2023 Prius news

Toyota just got a new CEO after long-time leader Akio Toyoda stepped down from the position earlier this year. The company has been a public skeptic of the move to electric vehicles for many years. This has led Toyota to push forward with the development of hybrids and other fuel sources, such as hydrogen fuel cell vehicles. The automaker’s first mass-market EV, the Toyota bZ4X, was plagued with delays and a recall early on but has reached the market with generally positive reviews.

The company has announced its plans to release ten new EV models by 2025 and said plug-in hybrids are the way forward with electrification. Toyota is working on new PHEV models with electric ranges of more than 124 miles, giving them several times the range of today’s most robust PHEVs. The automaker believes that PHEVs will be considered “practical BEVs” and hybrids will become the lower-cost alternatives while still saving fuel.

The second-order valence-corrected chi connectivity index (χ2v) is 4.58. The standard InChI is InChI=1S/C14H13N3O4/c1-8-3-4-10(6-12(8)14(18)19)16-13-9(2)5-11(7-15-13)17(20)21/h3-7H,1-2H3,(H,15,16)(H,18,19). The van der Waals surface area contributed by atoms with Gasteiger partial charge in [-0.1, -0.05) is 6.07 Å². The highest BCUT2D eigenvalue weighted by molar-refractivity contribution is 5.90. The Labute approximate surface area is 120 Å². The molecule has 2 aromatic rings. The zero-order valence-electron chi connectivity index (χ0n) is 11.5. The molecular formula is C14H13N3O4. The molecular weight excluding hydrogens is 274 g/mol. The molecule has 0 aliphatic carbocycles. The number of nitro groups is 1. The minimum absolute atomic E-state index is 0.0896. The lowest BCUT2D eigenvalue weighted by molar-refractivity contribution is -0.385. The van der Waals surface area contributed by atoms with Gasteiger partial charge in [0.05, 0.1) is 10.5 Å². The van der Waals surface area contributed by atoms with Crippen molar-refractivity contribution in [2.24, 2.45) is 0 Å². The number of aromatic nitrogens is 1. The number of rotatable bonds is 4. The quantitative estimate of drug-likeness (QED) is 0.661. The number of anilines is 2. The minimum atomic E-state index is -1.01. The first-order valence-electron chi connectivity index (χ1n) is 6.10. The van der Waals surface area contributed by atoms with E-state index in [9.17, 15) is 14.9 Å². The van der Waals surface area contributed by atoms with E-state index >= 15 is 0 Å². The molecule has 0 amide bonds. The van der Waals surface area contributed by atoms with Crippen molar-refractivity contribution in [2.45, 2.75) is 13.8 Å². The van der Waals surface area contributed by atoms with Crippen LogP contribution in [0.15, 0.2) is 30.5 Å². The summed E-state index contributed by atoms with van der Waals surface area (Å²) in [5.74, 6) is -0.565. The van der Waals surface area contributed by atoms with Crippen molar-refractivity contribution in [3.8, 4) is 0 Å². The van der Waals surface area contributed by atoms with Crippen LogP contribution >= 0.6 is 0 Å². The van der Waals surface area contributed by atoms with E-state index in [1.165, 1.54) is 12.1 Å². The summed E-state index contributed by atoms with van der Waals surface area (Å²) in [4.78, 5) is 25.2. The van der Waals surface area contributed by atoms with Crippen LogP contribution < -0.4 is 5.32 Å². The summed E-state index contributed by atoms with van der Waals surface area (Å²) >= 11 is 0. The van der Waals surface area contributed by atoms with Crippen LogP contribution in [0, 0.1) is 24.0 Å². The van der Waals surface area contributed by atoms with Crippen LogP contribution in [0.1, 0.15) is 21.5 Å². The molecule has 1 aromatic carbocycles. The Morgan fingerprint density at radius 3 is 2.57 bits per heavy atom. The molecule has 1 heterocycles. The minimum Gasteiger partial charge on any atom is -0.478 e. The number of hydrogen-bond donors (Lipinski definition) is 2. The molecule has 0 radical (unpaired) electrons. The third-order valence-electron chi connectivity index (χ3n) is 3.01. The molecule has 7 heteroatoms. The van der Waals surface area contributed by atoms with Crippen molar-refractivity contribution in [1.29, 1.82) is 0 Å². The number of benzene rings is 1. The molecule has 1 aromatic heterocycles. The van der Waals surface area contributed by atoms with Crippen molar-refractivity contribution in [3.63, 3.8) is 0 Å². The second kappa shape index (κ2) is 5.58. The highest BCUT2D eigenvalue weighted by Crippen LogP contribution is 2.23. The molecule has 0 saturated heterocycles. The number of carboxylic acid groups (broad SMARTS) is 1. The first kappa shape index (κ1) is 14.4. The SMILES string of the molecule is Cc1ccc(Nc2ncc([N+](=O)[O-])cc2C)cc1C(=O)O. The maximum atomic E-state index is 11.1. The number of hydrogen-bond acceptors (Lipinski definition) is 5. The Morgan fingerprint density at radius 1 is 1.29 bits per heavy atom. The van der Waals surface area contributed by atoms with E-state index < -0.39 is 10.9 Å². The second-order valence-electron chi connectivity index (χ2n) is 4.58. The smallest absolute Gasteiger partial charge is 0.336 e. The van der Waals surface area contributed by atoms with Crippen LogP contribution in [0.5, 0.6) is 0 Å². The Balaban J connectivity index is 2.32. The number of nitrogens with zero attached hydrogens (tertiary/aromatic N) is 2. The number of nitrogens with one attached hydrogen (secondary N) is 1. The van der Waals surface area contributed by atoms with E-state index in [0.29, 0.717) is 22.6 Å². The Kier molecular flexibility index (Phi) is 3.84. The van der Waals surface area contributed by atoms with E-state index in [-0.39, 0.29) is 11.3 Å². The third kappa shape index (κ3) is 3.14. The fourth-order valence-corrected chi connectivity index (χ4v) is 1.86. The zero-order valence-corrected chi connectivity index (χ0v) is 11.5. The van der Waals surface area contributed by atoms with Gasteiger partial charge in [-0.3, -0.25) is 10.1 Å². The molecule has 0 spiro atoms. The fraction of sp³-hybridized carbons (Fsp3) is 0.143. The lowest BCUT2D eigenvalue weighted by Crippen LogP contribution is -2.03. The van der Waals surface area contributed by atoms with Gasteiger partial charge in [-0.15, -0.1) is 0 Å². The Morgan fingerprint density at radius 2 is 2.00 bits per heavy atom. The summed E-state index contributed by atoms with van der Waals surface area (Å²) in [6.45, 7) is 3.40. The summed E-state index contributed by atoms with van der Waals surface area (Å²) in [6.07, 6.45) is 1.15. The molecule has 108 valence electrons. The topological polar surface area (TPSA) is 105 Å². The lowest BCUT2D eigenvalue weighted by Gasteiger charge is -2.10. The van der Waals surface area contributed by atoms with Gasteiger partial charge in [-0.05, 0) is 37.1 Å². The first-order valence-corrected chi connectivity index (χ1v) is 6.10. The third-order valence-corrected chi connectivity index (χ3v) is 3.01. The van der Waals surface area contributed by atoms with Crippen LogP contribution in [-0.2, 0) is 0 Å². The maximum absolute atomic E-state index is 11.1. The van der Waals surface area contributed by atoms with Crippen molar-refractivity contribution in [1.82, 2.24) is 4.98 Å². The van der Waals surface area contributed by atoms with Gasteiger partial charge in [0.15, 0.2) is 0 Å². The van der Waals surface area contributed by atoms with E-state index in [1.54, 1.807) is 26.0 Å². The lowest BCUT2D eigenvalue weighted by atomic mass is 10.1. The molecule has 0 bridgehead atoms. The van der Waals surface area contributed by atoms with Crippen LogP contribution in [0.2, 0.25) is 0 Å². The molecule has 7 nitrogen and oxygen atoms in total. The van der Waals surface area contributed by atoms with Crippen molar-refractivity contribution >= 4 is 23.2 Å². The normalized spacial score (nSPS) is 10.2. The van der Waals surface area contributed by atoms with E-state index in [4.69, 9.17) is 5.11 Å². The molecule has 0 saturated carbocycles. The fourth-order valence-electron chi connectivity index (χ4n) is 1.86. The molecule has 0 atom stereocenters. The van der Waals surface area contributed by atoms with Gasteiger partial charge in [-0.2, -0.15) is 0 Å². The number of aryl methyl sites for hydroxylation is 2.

At the same time, Toyota is in the middle of a modernization push with its truck and SUV line. The automaker overhauled its ancient Sequoia SUV and Tundra pickup truck last year and has begun releasing teaser images for the upcoming Tacoma refresh.